Bennett also posted on Facebook: “(Sheriff’s office) agencies will be in charge of all of the logistics associated with our re-entry to the island. Once finalized and approved, they will be directly communicating these logistics via e-mail, websites and social media.”
About 9 a.m. the next day on Oct. 11, however, the sheriff’s office posted this message on its Facebook page about the island’s re-entry: “Hilton Head Island is still not accessible to residents and the decision to allow general re-entry is in the hands of town government.”
That message created frustration for some residents. Facebook comments from locals included:
“The mayor last night wrote ‘finalized reentry instructions’ will be ‘forthcoming directly from the sheriff.’ Now you say the decision is in the hands of the town.”
“You say HHI not accessible but yet tell us it is up to the town government, and Mayor Bennett said it is up to you guys. ... Who is responsible and when can we get back to the island???”
In comments on its Facebook page, the sheriff’s office clarified: “We are working with town officials to ensure a safe return for residents. As soon as a general re-entry is decided, we will post that information here.”
The mayor attempted to clarify the situation at about noon that day in a Facebook post that began: “Effective at 3 p.m. today, the public will be granted access to begin re-entry to Hilton Head Island.”
There also was information posted by the sheriff’s office regarding business passes allowing re-entry of professionals onto Hilton Head Island that morning, but general information on re-entry procedures was never released on social media by the sheriff’s office.
“We got the information out as soon as it was available that day,” sheriff’s office spokesman Bob Bromage told The Island Packet and The Beaufort Gazette. “But there was a lot of information coming at us at that point.”
Unprepared for social media
A large part of the communication issue during Matthew was linked to social media.
The ability of every individual to post information that could be shared with thousands of strangers quickly spread misinformation.
For example, posts, mostly on Facebook, claimed that law enforcement would force people to evacuate before the hurricane. Other pages shared unprofessional opinions that the storm was bound to miss the county. After the hurricane, many posts falsely claimed that the bridge to Hilton Head Island failed inspection or reported widespread looting throughout the county. Others said police were allowing people to return home long before that was true.
Several local leaders admit they were not prepared for impact social media would have on the flow of information in a disaster.
It had never been a factor in past storms. The last mandatory evacuation in the county was in 1999, long before social networks began to dominate communication.
In Beaufort County’s disaster response plan, there is no mention of social media, but there are instead provisions for releasing information through a hotline, news releases and signs on the highways.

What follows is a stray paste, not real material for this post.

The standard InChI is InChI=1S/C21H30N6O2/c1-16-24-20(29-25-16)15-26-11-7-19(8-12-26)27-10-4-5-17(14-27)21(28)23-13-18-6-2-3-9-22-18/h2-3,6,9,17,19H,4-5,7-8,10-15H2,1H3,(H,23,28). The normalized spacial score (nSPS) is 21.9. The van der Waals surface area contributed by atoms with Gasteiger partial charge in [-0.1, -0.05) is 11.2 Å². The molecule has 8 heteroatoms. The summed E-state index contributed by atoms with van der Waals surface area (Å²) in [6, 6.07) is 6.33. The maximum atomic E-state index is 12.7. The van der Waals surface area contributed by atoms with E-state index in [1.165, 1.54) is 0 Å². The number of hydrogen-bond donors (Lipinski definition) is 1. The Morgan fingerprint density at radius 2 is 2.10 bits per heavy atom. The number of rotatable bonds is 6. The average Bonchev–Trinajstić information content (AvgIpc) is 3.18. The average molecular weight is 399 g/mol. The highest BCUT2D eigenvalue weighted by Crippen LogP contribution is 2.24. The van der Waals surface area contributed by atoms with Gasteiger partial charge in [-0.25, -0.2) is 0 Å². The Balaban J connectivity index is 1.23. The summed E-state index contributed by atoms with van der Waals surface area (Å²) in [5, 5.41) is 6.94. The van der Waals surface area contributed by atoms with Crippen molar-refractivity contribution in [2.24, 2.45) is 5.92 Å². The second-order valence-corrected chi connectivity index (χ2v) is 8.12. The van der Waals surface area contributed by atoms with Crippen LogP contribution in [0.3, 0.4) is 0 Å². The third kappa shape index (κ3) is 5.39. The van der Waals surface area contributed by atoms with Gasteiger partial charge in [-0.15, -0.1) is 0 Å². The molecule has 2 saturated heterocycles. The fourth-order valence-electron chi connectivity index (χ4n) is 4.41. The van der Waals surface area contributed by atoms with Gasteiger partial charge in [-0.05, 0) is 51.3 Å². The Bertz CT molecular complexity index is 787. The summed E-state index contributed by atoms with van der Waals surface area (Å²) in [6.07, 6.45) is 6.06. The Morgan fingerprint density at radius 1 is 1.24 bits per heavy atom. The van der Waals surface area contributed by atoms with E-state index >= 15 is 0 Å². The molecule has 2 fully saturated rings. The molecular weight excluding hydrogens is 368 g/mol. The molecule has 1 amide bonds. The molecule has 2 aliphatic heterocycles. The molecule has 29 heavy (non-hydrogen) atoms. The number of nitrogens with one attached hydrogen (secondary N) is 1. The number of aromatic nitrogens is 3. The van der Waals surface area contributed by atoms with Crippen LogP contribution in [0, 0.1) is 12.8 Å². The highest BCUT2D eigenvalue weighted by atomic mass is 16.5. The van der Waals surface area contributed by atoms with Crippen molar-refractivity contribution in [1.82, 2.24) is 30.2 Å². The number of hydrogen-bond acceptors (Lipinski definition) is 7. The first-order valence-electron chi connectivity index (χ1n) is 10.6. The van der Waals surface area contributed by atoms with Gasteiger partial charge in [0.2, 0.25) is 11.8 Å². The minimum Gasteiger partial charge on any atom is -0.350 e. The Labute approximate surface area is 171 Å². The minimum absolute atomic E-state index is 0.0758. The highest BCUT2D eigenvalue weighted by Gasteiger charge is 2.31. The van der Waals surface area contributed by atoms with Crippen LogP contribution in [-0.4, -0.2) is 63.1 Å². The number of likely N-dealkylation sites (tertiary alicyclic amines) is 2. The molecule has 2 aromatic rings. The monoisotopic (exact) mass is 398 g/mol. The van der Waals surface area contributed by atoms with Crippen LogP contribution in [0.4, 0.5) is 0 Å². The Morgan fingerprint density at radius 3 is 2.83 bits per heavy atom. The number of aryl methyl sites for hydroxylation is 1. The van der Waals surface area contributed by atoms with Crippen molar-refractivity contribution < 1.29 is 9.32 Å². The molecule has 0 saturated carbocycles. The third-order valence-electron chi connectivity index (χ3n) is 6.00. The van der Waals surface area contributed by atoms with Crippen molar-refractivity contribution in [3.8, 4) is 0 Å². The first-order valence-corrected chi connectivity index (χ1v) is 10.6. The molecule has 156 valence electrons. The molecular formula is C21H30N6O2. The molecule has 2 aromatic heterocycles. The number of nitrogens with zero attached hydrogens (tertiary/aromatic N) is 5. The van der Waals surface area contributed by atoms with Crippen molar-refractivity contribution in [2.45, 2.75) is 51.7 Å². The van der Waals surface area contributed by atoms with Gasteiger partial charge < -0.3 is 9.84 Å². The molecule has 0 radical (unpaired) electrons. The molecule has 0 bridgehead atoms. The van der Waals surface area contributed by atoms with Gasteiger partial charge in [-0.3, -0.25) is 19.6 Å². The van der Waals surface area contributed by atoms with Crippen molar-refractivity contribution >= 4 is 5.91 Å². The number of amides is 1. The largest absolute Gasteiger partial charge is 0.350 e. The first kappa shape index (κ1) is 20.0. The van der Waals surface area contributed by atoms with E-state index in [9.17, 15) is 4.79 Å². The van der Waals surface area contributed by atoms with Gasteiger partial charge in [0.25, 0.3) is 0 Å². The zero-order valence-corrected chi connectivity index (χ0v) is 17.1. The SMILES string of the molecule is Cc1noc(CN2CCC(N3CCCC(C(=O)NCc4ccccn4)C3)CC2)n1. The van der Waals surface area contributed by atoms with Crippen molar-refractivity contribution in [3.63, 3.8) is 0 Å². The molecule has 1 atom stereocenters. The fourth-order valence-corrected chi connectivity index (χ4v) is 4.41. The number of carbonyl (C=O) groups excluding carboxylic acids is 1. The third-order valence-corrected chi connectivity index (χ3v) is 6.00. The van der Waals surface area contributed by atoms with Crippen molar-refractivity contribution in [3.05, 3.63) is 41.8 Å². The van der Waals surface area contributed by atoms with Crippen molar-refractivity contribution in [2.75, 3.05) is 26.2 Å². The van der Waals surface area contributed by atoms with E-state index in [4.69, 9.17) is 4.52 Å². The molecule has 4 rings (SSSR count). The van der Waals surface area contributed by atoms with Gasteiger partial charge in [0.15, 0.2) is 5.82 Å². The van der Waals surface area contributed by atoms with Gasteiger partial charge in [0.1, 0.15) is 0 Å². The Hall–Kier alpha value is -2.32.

That is something that needs to change, said Tanner, who oversees the county Emergency Management Division.
“We weren’t prepared for social media, that is a fact.” Tanner said. “It created a lot of misinformation. Everybody was getting their own message through their own social media outlet or Facebook page. There was a loss in translation. How we fix that, we don’t know, but we’re going to plan for it.”
Beaufort City Manager Bill Prokop shared similar views.
“It blindsided us,” Prokop said. “We are more used to sending out things like newsletters and didn’t really have a big knowledge of social media before this.”
Prokop said the town’s following on social media exploded during the storm, with the city and police Facebook pages adding thousands of followers.
“I think we learned that we can use it for a lot of things going forward,” Prokop said. “But it’s now something we can’t ignore.”
Hilton Head Island Town Manager Steve Riley said social media allowed the town and Bennett to get out a lot of valuable information quickly, but he added that, in the future, he would assign more people to focus on social networks to release official information and respond to rumors.
The Bluffton Police Department decided to directly respond to social media rumors after Hurricane Matthew, posting on its Facebook page to correct misinformation, including reports of looting and rumors that the bridge to Hilton Head had failed inspection.
But it wasn’t just rumors that created problems. Even seemingly accurate social media posts by returning evacuees were, at times, not helpful, local leaders said.
For example, stories of people returning home before the county reopened and managing to get past re-entry barricades encouraged more people to violate the ongoing evacuation orders, officials said. Photos of clear roads and little damage created the false impression that the situation was less severe in other areas.
“In this storm, I could have shown you some places that looked perfect, no damage at all,” Riley said. “But that wasn’t an accurate picture of the island.”
Those messages put additional pressure on leaders to open areas for re-entry before they were ready, local leaders said.
“People can see a photo of their house and see that it’s clear,” said Beaufort Mayor Billy Keyserling. “So it’s hard to explain to those people why they can’t go home, and I understand their frustration.”
Tanner said he hopes the county will do better in the future to combat the problem by putting out visuals and more information about conditions after disasters to discourage others from filling in voids of information on social media.
“We need people to see the big picture,” Tanner said. “So if that means putting out photos of every neighborhood we can, then we will to that. ... If that will keep people away for another day while we’re dealing with the damage, it’s worth it.”